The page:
Alternating positions around the corners and down the straightaways, each young girl snatching her chance to run, run, run, only thinking of passing on that baton for the next step to victory.

Then the last runner cradles the baton in her hand and sprints to the finish line. She's racing to the ribbon with ribbons in her own hair.

Then she falls...

And rolls on the floor a couple times before looking up at the crowd with what must have been embarrassment, or anger, or maybe even fear. Concerned coaches and trainers come rushing out to her aid but before they can attend to her injuries she lifts herself to her feet and finishes the race.

Everyone claps and acknowledges what they have witnessed is a winner.

I think of a line I heard from a song on the radio: "I rather lose the fight than miss the war."*

I think of something I saw on TV a few mornings later. Hilary Duff is talking about moving out to Los Angeles at 10 years old and being rejected 200 times at auditions.

Two hundred times.

"First they ignore you, then they laugh at you, then they fight you, then you win." **

I would love to be able to follow the young girl I saw fall today, five years from now, ten years from now. Nothing is guaranteed but her will is undeniable. What are you passionate enough about to pursue after getting told "NO" 200 times? What pushes you to get back up after everyone you know and love and care about has seen you fall?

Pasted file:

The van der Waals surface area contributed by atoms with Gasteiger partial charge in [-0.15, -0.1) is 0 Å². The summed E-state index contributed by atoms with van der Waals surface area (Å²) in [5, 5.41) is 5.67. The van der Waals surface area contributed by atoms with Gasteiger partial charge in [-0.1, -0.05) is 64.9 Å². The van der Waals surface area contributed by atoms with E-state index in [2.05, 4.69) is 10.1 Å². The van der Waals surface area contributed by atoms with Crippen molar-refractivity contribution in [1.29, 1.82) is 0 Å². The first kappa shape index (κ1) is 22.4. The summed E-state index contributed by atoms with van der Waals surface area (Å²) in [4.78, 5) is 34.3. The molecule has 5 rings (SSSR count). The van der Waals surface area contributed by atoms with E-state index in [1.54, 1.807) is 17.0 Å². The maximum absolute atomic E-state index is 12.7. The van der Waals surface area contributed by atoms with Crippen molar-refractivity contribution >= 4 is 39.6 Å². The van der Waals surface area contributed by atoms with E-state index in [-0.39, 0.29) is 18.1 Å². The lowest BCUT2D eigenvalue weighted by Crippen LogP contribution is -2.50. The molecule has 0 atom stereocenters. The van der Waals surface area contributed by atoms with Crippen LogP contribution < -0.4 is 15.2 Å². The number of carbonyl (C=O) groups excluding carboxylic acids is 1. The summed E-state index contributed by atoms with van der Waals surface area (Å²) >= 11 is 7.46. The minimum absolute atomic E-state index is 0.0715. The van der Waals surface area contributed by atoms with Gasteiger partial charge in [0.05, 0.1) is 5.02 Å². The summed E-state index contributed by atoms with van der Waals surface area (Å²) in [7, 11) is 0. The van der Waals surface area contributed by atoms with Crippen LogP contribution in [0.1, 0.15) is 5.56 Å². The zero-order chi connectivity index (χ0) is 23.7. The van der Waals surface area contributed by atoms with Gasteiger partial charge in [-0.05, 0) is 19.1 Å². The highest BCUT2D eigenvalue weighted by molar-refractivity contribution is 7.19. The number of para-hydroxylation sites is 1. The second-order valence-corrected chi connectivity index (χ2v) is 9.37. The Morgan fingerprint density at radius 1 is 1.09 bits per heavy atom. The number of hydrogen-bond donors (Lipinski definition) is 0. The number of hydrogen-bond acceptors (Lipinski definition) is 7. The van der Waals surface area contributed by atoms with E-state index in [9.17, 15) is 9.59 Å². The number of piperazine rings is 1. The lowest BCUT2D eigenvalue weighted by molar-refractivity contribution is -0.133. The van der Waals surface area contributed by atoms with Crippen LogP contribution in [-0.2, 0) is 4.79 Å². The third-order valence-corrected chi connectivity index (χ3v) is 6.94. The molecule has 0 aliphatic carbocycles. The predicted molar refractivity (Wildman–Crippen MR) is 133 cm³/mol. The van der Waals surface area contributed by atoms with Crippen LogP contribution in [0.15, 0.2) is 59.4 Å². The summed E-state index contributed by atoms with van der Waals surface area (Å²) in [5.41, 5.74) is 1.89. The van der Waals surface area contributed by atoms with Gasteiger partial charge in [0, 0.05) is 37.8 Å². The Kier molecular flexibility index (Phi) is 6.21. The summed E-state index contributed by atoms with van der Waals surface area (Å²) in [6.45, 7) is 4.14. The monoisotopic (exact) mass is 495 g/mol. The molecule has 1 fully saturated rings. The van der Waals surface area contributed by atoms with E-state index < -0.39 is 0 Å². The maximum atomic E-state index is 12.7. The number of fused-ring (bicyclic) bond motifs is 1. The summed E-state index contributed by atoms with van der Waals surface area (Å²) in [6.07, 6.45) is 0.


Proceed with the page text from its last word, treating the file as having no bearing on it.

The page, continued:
For all the success I've had, I've been told no much more than I've been told yes. But I'm sure of who I am and what I do so those no's are milestones to be celebrated even if they sting. The more painful, the closer I am.

#PassionAndPaper

 

* Lyrics from My Inner Ninja by Classified.
**Mahatma Gandhi

Living My Life

I realized my last two posts have been somewhat gloomy. I'm actually not that sad of a person, but everyone has their moments I guess. The last few weeks have been so much more exciting and has helped me realize how blessed I truly am. My goal since I first started writing "Thoughts of a Fractured Soul" was to touch as many people as possible and inspire readers with my gift as a writer. It's been just under six months since my novel has been out and the journey has already been unbelievable. Most recently I've been working with members of the school board - TDSB, TCDSB, and YRDSB  teachers, department heads, curriculum leaders, principals - all who have been incredibly enthusiastic about bringing my novel, it's themes and my personal story to students within their districts. It's emotional for me to see how open they have been about not only welcoming my proposals, but going out of their way to encourage even further connections among their peers.

apple-256266_640

I was also interviewed by a student at York University as an "interesting person" for their Professional Writing class. What I thought would be a casual interview forced me to think about my entire journey as a writer, start to end, from the first days of struggling to find my voice, to the very first edit (which was terrible), to finding and selecting the right publisher, to finally seeing the book in print and having people actually purchase it.